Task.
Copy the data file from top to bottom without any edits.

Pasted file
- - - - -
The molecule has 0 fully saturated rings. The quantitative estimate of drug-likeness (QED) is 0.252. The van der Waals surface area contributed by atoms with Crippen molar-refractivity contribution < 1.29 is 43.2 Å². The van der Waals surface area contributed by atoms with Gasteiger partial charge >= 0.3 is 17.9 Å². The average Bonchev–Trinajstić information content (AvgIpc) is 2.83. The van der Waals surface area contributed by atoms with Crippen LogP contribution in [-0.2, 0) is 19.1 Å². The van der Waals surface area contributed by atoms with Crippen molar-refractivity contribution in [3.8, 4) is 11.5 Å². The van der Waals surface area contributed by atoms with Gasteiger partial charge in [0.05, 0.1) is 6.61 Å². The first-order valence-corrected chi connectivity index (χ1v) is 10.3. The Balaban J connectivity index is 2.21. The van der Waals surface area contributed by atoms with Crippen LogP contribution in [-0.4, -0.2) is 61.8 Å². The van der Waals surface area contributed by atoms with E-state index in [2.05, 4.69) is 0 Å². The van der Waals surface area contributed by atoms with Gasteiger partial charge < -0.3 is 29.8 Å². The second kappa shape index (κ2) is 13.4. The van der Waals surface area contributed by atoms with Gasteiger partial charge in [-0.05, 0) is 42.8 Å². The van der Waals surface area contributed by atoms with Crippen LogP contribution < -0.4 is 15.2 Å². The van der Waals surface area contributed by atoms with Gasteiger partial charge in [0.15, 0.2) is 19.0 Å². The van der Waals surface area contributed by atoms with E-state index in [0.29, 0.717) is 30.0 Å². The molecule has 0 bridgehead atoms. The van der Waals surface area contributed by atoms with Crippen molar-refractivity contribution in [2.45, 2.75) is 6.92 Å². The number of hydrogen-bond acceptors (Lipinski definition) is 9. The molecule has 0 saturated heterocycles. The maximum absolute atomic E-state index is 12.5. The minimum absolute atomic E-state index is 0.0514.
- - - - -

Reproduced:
The molecule has 0 fully saturated rings. The quantitative estimate of drug-likeness (QED) is 0.252. The van der Waals surface area contributed by atoms with Crippen molar-refractivity contribution < 1.29 is 43.2 Å². The van der Waals surface area contributed by atoms with Gasteiger partial charge >= 0.3 is 17.9 Å². The average Bonchev–Trinajstić information content (AvgIpc) is 2.83. The van der Waals surface area contributed by atoms with Crippen LogP contribution in [-0.2, 0) is 19.1 Å². The van der Waals surface area contributed by atoms with Crippen molar-refractivity contribution in [3.8, 4) is 11.5 Å². The van der Waals surface area contributed by atoms with Gasteiger partial charge in [0.05, 0.1) is 6.61 Å². The first-order valence-corrected chi connectivity index (χ1v) is 10.3. The Balaban J connectivity index is 2.21. The van der Waals surface area contributed by atoms with Crippen LogP contribution in [-0.4, -0.2) is 61.8 Å². The van der Waals surface area contributed by atoms with E-state index in [2.05, 4.69) is 0 Å². The van der Waals surface area contributed by atoms with Gasteiger partial charge < -0.3 is 29.8 Å². The second kappa shape index (κ2) is 13.4. The van der Waals surface area contributed by atoms with Gasteiger partial charge in [-0.05, 0) is 42.8 Å². The van der Waals surface area contributed by atoms with Crippen LogP contribution < -0.4 is 15.2 Å². The van der Waals surface area contributed by atoms with Gasteiger partial charge in [0.15, 0.2) is 19.0 Å². The van der Waals surface area contributed by atoms with E-state index in [0.29, 0.717) is 30.0 Å². The molecule has 0 bridgehead atoms. The van der Waals surface area contributed by atoms with Crippen molar-refractivity contribution in [2.45, 2.75) is 6.92 Å². The number of hydrogen-bond acceptors (Lipinski definition) is 9. The molecule has 0 saturated heterocycles. The maximum absolute atomic E-state index is 12.5. The minimum absolute atomic E-state index is 0.0514.